Stewart, Roderick and Sharon. Phoenix: The Life of Norman Bethune. Montreal and Kingston: McGill-Queen’s University Press, 2011. xiii, 464 pp.
By David Webster
Millions of Chinese have memorized Mao Zedong’s 1939 lines “In Memory of Norman Bethune,” written soon after the Canadian surgeon’s death amidst the war against Japan. As a result, Bethune remains the best-known Canadian in China, still outstripping comedian Dashan (Mark Rowswell).1
“Comrade Bethune’s spirit, his utter devotion to others without any thought of self, was shown in his great sense of responsibility in his work and his great warm-heartedness towards all comrades and the people,” Mao wrote, extolling Bethune’s “spirit of absolute selflessness.” If Bethune was pure selflessness and internationalist heroism after coming to China, it was only after arising phoenix-like from a selfish, dissolute life plagued by betrayal, self-aggrandizement, brushes with death and perhaps mental illness, according to the authors of a new biography.
Roderick and Sharon Stewart trace Bethune’s life from his youth in the small towns of Upper Canada to his death in the Shanxi-Hebei border area, the result of infection incurred while operating on a People’s Liberation Army fighter. The figure that emerges is heroic only in the sense that he finally found “my mission in life” (p. 294) once he arrived in China in 1938 to work as a battlefield surgeon.
Roderick Stewart’s interest in Bethune runs back to the 1960s, and he has published three previous biographies on aspects of Bethune’s life. This book, co-authored with his wife Sharon Stewart, draws on additional research in China, Canada, and Spain. With documentary sources drawn from almost a hundred different archives, it is unlikely to be surpassed in depth of research or attention to Bethune’s psyche.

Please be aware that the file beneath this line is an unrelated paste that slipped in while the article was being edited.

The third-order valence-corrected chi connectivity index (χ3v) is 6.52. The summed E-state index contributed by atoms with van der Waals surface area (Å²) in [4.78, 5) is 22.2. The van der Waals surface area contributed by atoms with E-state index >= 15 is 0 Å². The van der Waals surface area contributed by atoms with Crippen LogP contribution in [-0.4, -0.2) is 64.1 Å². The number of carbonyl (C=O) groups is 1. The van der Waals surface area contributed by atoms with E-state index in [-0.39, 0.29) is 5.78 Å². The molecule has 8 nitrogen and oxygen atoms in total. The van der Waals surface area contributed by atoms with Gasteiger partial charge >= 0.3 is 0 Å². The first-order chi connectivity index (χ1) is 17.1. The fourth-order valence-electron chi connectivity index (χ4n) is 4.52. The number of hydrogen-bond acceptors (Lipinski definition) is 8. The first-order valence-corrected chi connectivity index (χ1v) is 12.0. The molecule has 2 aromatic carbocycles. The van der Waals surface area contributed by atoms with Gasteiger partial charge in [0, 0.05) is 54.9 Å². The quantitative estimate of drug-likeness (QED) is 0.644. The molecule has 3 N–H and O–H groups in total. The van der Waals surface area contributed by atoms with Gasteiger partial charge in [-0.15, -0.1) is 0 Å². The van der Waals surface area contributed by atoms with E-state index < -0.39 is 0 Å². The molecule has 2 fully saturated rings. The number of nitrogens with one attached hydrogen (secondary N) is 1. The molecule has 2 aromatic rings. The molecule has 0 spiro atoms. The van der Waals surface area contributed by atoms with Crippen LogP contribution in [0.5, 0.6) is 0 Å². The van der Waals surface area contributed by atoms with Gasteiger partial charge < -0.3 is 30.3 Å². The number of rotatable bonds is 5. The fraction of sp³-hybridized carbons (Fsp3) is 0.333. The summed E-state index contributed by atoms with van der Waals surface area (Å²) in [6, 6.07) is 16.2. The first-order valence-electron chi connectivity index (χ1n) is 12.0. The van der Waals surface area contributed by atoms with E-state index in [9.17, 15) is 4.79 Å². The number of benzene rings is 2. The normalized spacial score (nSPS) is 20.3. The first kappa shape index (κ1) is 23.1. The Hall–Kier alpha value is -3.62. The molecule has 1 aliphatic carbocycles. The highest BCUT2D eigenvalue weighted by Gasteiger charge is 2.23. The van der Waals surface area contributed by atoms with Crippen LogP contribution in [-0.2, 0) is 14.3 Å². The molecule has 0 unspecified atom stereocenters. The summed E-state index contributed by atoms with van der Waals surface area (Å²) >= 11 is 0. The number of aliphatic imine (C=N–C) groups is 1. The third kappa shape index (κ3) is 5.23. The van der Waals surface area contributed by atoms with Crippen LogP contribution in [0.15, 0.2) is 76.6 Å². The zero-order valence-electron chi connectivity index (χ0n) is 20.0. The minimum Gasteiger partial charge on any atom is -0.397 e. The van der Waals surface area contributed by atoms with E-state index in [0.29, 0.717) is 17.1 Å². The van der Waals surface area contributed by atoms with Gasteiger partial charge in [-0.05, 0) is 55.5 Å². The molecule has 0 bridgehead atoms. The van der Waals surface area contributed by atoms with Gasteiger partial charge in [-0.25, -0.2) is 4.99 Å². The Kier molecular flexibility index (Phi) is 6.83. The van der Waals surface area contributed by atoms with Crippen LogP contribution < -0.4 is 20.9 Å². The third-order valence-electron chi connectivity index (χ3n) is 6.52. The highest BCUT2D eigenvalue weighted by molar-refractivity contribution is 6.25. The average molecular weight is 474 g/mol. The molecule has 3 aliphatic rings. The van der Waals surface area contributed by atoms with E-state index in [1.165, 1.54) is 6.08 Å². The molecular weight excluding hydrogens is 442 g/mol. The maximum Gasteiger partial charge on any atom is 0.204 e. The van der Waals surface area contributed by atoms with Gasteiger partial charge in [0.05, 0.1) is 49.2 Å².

His life, the Stewarts argue, “exhibits recurrent cycles of achievement and self-destruction—the pattern of the phoenix.” Brought up by a Protestant minister, his faith turned from religion to communism, and he was “driven throughout his life to act as a saviour” (p. 375). This did not prevent a history of bullying of comrades, his off-and-on wife, and periodic alcoholism.
The young Bethune was conservative and loyal to the British Empire. Family tradition has him the eighth man in Toronto to volunteer to fight in the First World War. At the same time, he rebelled against the strict Christian moral code of his parents, insisting on drinking liquor on his visits home—though he agreed to take his drinks into the bathroom to avoid corrupting others.
Bethune trained to become a surgeon. The poverty of many of his patients led him towards the political left—first to the social-democratic League for Social Reconstruction, Canada’s answer to the British Fabian Society (this partly out of attraction to the wife of one of the League’s founders, social activist Marian Dale Scott). After visiting the Soviet Union, he became a secret member of the Canadian Communist Party. Secrecy, the party hoped, would make him a more credible activist during the campaign to raise funds for Republican Spain as it fought fascist forces in the 1930s.